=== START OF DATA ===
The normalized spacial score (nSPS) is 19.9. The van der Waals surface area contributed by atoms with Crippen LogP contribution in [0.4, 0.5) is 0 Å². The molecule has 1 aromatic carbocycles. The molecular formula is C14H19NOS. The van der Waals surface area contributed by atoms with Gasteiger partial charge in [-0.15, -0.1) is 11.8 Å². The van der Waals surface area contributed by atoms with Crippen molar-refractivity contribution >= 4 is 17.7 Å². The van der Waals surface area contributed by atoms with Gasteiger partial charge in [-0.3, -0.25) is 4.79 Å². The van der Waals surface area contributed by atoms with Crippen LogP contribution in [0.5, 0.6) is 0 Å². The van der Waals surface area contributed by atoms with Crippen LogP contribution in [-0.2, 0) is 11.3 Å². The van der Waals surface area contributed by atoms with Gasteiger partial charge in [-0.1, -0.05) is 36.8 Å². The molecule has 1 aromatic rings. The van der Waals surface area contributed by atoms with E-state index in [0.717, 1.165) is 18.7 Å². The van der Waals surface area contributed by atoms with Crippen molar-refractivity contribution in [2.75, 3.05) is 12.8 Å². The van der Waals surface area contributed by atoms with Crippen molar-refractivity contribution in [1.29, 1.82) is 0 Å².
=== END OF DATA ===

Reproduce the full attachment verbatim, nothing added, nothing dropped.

The normalized spacial score (nSPS) is 19.9. The van der Waals surface area contributed by atoms with Crippen LogP contribution in [0.4, 0.5) is 0 Å². The molecule has 1 aromatic carbocycles. The molecular formula is C14H19NOS. The van der Waals surface area contributed by atoms with Gasteiger partial charge in [-0.15, -0.1) is 11.8 Å². The van der Waals surface area contributed by atoms with Crippen molar-refractivity contribution >= 4 is 17.7 Å². The van der Waals surface area contributed by atoms with Gasteiger partial charge in [-0.3, -0.25) is 4.79 Å². The van der Waals surface area contributed by atoms with Crippen LogP contribution in [0.5, 0.6) is 0 Å². The van der Waals surface area contributed by atoms with Crippen LogP contribution in [-0.2, 0) is 11.3 Å². The van der Waals surface area contributed by atoms with Gasteiger partial charge in [-0.1, -0.05) is 36.8 Å². The molecule has 1 aromatic rings. The van der Waals surface area contributed by atoms with E-state index in [0.717, 1.165) is 18.7 Å². The van der Waals surface area contributed by atoms with Crippen molar-refractivity contribution in [2.75, 3.05) is 12.8 Å². The van der Waals surface area contributed by atoms with Crippen molar-refractivity contribution in [1.29, 1.82) is 0 Å².